The on-site Taxila Museum is a real treat….Its one of the best site museums I’ve come across in South Asia, with a large, well-labelled collection ……..Taxila is the most visited archaeological site in Pakistan and there are also a few foreigners here. It’s the single largest gathering of foreigners I will see on the Pakistani leg of my route, and there are only about 10 of them. Tourism here has taken quite a battering since it all went belly up with the terrifying war on terror. ……….to Pakistan’s credit, they’ve done a good job of preserving the ruins at Taxila, which many in this country probably consider a ‘jahiliya’, pre-Muslim remnant of their past.

Moderate Pakistanis were already quite conservative to begin with – Pakistani society is naturally so, and religiosity is quite prominent in everyone’s lives. A lot of my liberal Pakistani friends wont drink alcohol and many of them try to be regular in their religious duties. Quite a few of them will only eat halal meat. ‘Liberated’ Pakistani women are sometimes more modest and often more religious than their counterparts from other Muslim environments ……… Ordinary Pakistanis tend to remain constantly aware of God’s pre-eminence, even in the most secular of contexts, and are imbued with an Islamic sensibility that is not particularly overt or self-conscious but governs their sense of tameez, mehmannawazi and adab or their decency, hospitality and manners.

………..Mujeeb Uncle, whose family migrated from India during Partition, tells me how the Indian Muslim civilization he belongs to, the one that sprung up in Uttar Pradesh and Hyderabad and revolved around Delhi, Agra and Lucknow, has been trodden underfoot in Pakistan, where they had arrived out of the fear, ironically, that it would be trodden on in India. …..he begins by telling me about …….how by 1947 Indian Muslims had become fearful and insular, and were struggling to preserve their culture in an environment that was increasing dominated by what they perceived as Vedic nationalism. This might not have been a problem if it weren’t for the paranoid conclusion that it would invariably lead to the persecution of minorities.
The truth is, Indian leaders were recalling Sanskritic civilization as a cultural force, to recover a sense of dignity and self-worth after nearly two centuries of subjugation. ……It wasn’t an attempt to stifle pluralism, since India’s character has always been pluralistic, and there has always been, even within Hinduism itself, plenty of room for differences. ……….Muslim India might have noticed that, had it not sat pompously on top of Sanskritic civilization, rather than within it. Even though there was considerable syncretism, by the 1940s Indian Muslim civilization saw itself as an alternative to rather than an extension of Indian culture……..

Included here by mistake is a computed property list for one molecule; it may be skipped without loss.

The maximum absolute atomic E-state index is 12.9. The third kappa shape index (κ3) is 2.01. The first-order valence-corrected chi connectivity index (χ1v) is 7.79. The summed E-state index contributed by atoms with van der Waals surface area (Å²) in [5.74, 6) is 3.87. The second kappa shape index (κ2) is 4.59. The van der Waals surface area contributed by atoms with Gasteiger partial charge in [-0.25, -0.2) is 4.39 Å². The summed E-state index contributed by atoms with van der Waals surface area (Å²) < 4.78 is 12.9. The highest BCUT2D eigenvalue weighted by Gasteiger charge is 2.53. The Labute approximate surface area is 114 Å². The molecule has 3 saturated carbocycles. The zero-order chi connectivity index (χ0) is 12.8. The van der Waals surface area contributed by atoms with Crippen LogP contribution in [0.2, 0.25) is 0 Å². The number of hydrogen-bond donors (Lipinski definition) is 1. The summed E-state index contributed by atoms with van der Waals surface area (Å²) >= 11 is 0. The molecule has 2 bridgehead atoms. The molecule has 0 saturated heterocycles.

People here, especially in Punjab, seem very conscious about making sure they are on top, or at least of giving the impression that they are. Its uncomfortable, and on a national level, catastrophic. Pakistan is, after all, not a whole country but a collection of halves, cleaved out of territories with a memory of being an independent mulk, some time in their recent history. It is made up of parts of Kashmir, parts of Punjab, parts of Balochistan, parts of Sindh and parts of Pakhtunistan.

The pre-1947 Indian Muslim community’s fears of persecution and destruction have turned into reality, not in India but in Pakistan, and religion has nothing at all to do with it. Two nations, my eye.

………Lahore Museum …….These are some of the best pieces I’ve seen anywhere in South Asia, but sadly the museum is in a horrid state of disrepair. Its haphazard and dirty, and looks completely unloved. ….I remember getting a similar impression at the Indian Museum in Kolkata, the largest one in India and our National Museum of Bangladesh is quite the joke.
Considering how much we rest on the laurels of our historicity, its surprising how little we actually do to search for or preserve records of it. South Asia has all the ingredients for the best museums on earth – a history as old as time, Palaeolithic remains, clues to mankind’s journey into civilization, ancient cities, great empires, cross-currents of cultures, international trade, brilliant art, mythology, epic dramas, languages, ethnic diversity………… founders of religions, …….